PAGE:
New rules to curtail marriage extravagance in Jiangxi

The cost is one of the obstacles for local young people who want to get married in recent years.


Tourists clad in traditional hanfu pose for a photo in a tourist area inspired by the Tang Dynasty (618-907), in Qujiang New District in Xi'an, Shaanxi province, in January. [Photo/Xinhua]

March 22, 2023

BEIJING – Local authorities in Jiangxi province have enacted reforms in marriage customs in response to the high payment demanded for a bride and paid to her family by the groom. The cost is one of the obstacles for local young people who want to get married in recent years.

Guixi city, the pilot zone for national marriage custom reform in Jiangxi, launched a matchmaking app, China Youth Daily reported. Personal data about single men and women is uploaded on a voluntary basis to the platform to help people find true love.

At the same time, the Guixi government set up matchmaking offices in all of its 31 villages and communities. Leaflets and manuals about new marriage customs are sent to young couples to guide them toward a new idea of marriage.

In Gaoan, another city in Jiangxi, the local branch of the Communist Youth League organized a Lantern Festival activity on Feb 2 that gave local young singles a chance to make new friends and appreciate traditional Chinese culture.

About 100 people, dressed in hanfu (a traditional Chinese style of clothing) took part in the activity. They visited a garden with a lantern in hand; sampled perfume; drew pictures on fans; played touhu, an ancient game in which contestants throw arrows into wine pitchers; played cuju, the ancient form of football,; guessed lantern riddles; and wore flowers on their heads. Through these activities, they got closer to deep Chinese culture.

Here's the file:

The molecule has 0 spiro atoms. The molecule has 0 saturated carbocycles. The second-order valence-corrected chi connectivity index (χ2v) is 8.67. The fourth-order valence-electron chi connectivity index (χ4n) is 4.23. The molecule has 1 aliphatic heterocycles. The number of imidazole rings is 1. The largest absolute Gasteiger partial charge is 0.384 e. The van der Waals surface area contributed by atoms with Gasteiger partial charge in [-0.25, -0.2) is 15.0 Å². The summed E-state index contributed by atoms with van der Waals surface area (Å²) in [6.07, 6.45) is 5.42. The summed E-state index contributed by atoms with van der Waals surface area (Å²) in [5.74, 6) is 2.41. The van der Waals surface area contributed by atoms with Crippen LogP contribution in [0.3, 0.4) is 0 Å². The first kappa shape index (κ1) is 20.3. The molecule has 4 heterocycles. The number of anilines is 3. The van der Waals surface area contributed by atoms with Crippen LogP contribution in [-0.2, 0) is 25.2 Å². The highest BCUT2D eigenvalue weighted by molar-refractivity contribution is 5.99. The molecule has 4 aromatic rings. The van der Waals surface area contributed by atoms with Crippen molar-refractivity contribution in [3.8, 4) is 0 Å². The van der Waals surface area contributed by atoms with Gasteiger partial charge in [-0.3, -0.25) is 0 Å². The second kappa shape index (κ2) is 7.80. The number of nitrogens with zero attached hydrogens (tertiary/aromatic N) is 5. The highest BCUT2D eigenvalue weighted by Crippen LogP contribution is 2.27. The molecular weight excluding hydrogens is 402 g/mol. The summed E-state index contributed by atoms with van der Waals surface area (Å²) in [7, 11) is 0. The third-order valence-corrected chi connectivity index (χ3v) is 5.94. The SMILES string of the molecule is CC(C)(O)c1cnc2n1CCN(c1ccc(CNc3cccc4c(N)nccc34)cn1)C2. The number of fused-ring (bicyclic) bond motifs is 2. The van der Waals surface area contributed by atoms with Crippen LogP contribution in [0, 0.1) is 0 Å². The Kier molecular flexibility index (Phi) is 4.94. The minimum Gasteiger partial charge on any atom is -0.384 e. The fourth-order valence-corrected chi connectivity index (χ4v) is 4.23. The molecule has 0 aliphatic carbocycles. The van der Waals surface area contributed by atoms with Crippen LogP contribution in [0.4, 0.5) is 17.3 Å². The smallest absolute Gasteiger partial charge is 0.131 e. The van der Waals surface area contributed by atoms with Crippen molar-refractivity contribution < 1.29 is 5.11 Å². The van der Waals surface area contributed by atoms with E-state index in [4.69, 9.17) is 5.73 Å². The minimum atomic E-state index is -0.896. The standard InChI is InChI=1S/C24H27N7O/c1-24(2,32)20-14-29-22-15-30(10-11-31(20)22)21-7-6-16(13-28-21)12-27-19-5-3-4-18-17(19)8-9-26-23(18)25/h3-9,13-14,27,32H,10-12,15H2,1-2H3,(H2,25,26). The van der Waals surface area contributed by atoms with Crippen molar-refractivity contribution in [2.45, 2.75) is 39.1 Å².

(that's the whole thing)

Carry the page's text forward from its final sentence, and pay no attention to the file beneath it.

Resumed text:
Liu Xingchen, secretary of Youth League Committee in Gaoan, told China Youth Daily it would hold the event for a long time to come and make it a local cultural feature.

“We want to provide opportunities for young people returning to Gaoan — and single young people working in Gaoan — to make friends, interact with each other and spread excellent traditional culture,” Liu added.

In Xinyu’s Yushui district, an online mini program was launched by the marriage registration office to offer marriage and family classes to local residents. So far, it has attracted 50,000 users.

It also provided offline public consultation services weekly about marriage and family at the municipal library and district marriage registration office.

In the city’s rural areas, civil committees for funerals and wedding affairs were set up to regulate bride prices, marriage gifts and wedding banquets. They have stopped 15 cases of exorbitant payments for brides.

In Shicheng county of Ganzhou, local authorities set limits on the scale of wedding banquets. Members and officials of the Communist Party of China should not invite their superiors, subordinates or related stakeholders.

Wedding procedures have been reduced from 13 to five, and the time is limited to one day. Platter dishes and small dishes, rather than high-end dishes with cigars and alcohol, are encouraged for wedding banquets. It is estimated that about 800 yuan ($116) will be saved per table.

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